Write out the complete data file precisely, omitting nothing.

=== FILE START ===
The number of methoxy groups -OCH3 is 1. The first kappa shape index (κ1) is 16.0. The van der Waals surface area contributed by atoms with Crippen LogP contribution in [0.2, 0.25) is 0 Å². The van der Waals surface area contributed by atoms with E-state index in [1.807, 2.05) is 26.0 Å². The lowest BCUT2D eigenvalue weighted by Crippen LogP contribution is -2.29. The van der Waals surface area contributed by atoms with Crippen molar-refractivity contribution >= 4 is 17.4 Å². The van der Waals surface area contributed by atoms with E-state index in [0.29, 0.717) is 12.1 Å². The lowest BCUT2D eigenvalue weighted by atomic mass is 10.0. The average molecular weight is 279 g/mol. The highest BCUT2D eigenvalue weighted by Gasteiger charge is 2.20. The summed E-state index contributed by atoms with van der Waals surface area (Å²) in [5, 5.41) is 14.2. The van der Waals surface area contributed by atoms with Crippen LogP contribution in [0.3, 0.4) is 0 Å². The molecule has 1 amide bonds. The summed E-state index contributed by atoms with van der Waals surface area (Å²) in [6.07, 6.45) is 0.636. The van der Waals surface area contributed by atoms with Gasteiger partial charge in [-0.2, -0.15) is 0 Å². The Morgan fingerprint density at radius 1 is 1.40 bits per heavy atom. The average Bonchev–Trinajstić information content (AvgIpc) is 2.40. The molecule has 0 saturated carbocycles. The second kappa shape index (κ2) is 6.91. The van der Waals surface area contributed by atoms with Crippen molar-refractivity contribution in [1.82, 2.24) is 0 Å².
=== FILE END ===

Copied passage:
The number of methoxy groups -OCH3 is 1. The first kappa shape index (κ1) is 16.0. The van der Waals surface area contributed by atoms with Crippen LogP contribution in [0.2, 0.25) is 0 Å². The van der Waals surface area contributed by atoms with E-state index in [1.807, 2.05) is 26.0 Å². The lowest BCUT2D eigenvalue weighted by Crippen LogP contribution is -2.29. The van der Waals surface area contributed by atoms with Crippen molar-refractivity contribution >= 4 is 17.4 Å². The van der Waals surface area contributed by atoms with E-state index in [0.29, 0.717) is 12.1 Å². The lowest BCUT2D eigenvalue weighted by atomic mass is 10.0. The average molecular weight is 279 g/mol. The highest BCUT2D eigenvalue weighted by Gasteiger charge is 2.20. The summed E-state index contributed by atoms with van der Waals surface area (Å²) in [5, 5.41) is 14.2. The van der Waals surface area contributed by atoms with Crippen LogP contribution in [0.3, 0.4) is 0 Å². The molecule has 1 amide bonds. The summed E-state index contributed by atoms with van der Waals surface area (Å²) in [6.07, 6.45) is 0.636. The van der Waals surface area contributed by atoms with Gasteiger partial charge in [-0.2, -0.15) is 0 Å². The Morgan fingerprint density at radius 1 is 1.40 bits per heavy atom. The average Bonchev–Trinajstić information content (AvgIpc) is 2.40. The molecule has 0 saturated carbocycles. The second kappa shape index (κ2) is 6.91. The van der Waals surface area contributed by atoms with Crippen molar-refractivity contribution in [1.82, 2.24) is 0 Å².